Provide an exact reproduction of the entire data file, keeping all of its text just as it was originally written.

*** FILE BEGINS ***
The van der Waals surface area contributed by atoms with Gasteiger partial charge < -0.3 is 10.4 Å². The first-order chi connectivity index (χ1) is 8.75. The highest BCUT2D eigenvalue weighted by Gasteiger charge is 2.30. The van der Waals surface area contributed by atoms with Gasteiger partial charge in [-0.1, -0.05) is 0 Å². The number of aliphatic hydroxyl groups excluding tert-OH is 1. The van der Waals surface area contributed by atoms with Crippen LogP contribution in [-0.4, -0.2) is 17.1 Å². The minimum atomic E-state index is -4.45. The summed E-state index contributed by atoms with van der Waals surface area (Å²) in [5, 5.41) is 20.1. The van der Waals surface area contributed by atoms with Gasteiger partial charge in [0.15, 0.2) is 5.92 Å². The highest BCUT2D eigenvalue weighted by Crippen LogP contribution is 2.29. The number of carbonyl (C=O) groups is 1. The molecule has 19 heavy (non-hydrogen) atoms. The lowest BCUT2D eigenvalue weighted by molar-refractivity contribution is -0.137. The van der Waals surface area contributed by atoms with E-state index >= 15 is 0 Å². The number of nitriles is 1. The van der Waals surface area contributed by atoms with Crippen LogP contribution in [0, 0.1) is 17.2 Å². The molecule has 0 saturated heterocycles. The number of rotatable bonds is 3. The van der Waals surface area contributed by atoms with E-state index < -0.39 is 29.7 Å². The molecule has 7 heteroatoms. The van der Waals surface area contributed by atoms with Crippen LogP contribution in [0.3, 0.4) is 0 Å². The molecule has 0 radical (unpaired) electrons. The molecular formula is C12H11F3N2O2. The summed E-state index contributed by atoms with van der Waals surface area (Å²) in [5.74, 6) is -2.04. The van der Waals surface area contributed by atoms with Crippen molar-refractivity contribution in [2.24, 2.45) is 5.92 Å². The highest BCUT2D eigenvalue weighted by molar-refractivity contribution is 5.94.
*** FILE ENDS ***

The van der Waals surface area contributed by atoms with Gasteiger partial charge < -0.3 is 10.4 Å². The first-order chi connectivity index (χ1) is 8.75. The highest BCUT2D eigenvalue weighted by Gasteiger charge is 2.30. The van der Waals surface area contributed by atoms with Gasteiger partial charge in [-0.1, -0.05) is 0 Å². The number of aliphatic hydroxyl groups excluding tert-OH is 1. The van der Waals surface area contributed by atoms with Crippen LogP contribution in [-0.4, -0.2) is 17.1 Å². The minimum atomic E-state index is -4.45. The summed E-state index contributed by atoms with van der Waals surface area (Å²) in [5, 5.41) is 20.1. The van der Waals surface area contributed by atoms with Gasteiger partial charge in [0.15, 0.2) is 5.92 Å². The highest BCUT2D eigenvalue weighted by Crippen LogP contribution is 2.29. The number of carbonyl (C=O) groups is 1. The molecule has 19 heavy (non-hydrogen) atoms. The lowest BCUT2D eigenvalue weighted by molar-refractivity contribution is -0.137. The van der Waals surface area contributed by atoms with E-state index >= 15 is 0 Å². The number of nitriles is 1. The van der Waals surface area contributed by atoms with Crippen LogP contribution in [0, 0.1) is 17.2 Å². The molecule has 0 saturated heterocycles. The number of rotatable bonds is 3. The van der Waals surface area contributed by atoms with E-state index < -0.39 is 29.7 Å². The molecule has 7 heteroatoms. The van der Waals surface area contributed by atoms with Crippen LogP contribution in [0.3, 0.4) is 0 Å². The molecule has 0 radical (unpaired) electrons. The molecular formula is C12H11F3N2O2. The summed E-state index contributed by atoms with van der Waals surface area (Å²) in [5.74, 6) is -2.04. The van der Waals surface area contributed by atoms with Crippen molar-refractivity contribution in [2.24, 2.45) is 5.92 Å². The highest BCUT2D eigenvalue weighted by molar-refractivity contribution is 5.94.